has also been working the past week to get this 3% system to work, and he has had fantastic results.

he thought that maybe there was carry over from the sodium carbonate rich developer that was killing the bleach.  makes sense to me.  so, i changed my print developer
and mixed up some sprint print developer great developer, great chemistry, great folks !

and  ..  i exposed a 3rd paper negative and it worked great !, so i exposed another one.

instead of beng on a tiny scrap of paper stuffed in a 35mm camera, i put a 5×7 sheet into a graflex 3a and photographed the
dining room window.  it took forever to bleach ( i had a 2nd 5×7 exposure n the same bleach bath ).  1 change of bleach, and about 6, maybe 8 ( i left and came back so i don’t
know exactly when it happened )  the paper negative was completely white, so i turned the lights on, fogged it and redeveloped it and it came out great. ( the 2nd one not so great bt that’s OK )

about a 8 hour process

ned and joe’s peroxide reversal

basically here is how it works:

 

you expose a paper negative and develop it in print developer,

you short stop bath it in a little bit of water and citric acid

and then put it in about 1/2 cup of 3% hydrogen peroxide with about a teaspoon of citric acid.

( there are actually gram measures and real volume measures he and joe use but im just tinkering to see if it works )

with joe’s recipe the print bleaches to white in a short amount of time, with NedL’s it takes about an hour, maybe a little longer.

after it is bleached so it looks like a white piece of paper you expose the print to light ( joe and ned both have the kind of light, time and filtration )

you redevelop in print developer, and it turns into a postive print ..  stop and fix and there you have it !

stay tuned !

 

Posted in alternative process photography, Misc., photographs Tagged , , , , |

back to the 1920s

ive traced my roots in photography, to the 1920s i think. my values seem to revolve around people like the dadaists and rusian constructavists and surrealists more than

the new traditionalists of today. while some of my contemporaries seek untouched lands they can transform into an emotion filled black and white or color terrestrial view, or a portrait that shows honesty, i have veered left into what has been a fun ride.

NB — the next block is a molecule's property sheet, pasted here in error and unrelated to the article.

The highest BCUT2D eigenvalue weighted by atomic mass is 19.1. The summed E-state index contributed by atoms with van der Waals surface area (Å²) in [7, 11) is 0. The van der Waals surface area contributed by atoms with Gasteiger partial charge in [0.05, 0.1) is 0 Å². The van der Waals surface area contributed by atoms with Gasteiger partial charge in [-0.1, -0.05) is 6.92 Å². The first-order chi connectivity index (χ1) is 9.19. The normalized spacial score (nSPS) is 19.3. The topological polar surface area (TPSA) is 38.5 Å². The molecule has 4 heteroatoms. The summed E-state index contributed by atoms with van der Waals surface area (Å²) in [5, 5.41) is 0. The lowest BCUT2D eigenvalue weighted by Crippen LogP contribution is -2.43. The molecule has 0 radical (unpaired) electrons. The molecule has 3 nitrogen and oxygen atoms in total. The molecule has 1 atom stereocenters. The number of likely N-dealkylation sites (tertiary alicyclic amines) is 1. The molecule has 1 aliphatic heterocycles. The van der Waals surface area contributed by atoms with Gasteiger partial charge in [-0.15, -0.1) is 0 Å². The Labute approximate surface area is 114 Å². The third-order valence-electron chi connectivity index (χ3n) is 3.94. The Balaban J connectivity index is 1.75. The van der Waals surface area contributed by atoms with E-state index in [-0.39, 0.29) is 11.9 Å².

while i enjoy looking at terrestrial views and i love making portraits lately, at least i have found a new interest in sketching ( doodling? ) on paper and transfering that drawing onto hand made photo paper.

the drawing is made on regular old thin xerox/copy paper, and waxed with paraffin to make semi translucent. the receiver paper is made with an under coat of hand made emulsion ( see previous posts ) and a top coat of foma liquid emulsion …  they are not developed out in the darkroom but left in the sun so the image on the paper burns itself into the photo paper

the dark image with white lines is then scanned and sometimes inverted, sometimes left as is, and color added to give the image dimension. in my days learning how to render and architectural drawing this would be like doing a sketch and adding watercolor to the top.

 

enough talking about it …

here is one i did recently  ..  another is being exposed as i type this ..

 

tinted in ps

sketched, waxed printed

Posted in alternative process photography, liquid emulsion Tagged , , , |

late summer photographs

just a taste of what i have been doing lately.

it includes using a cyclone #3 and empire state …

as usual, i have been off the beaten path, i ended up in west greenwich at the plain meeting house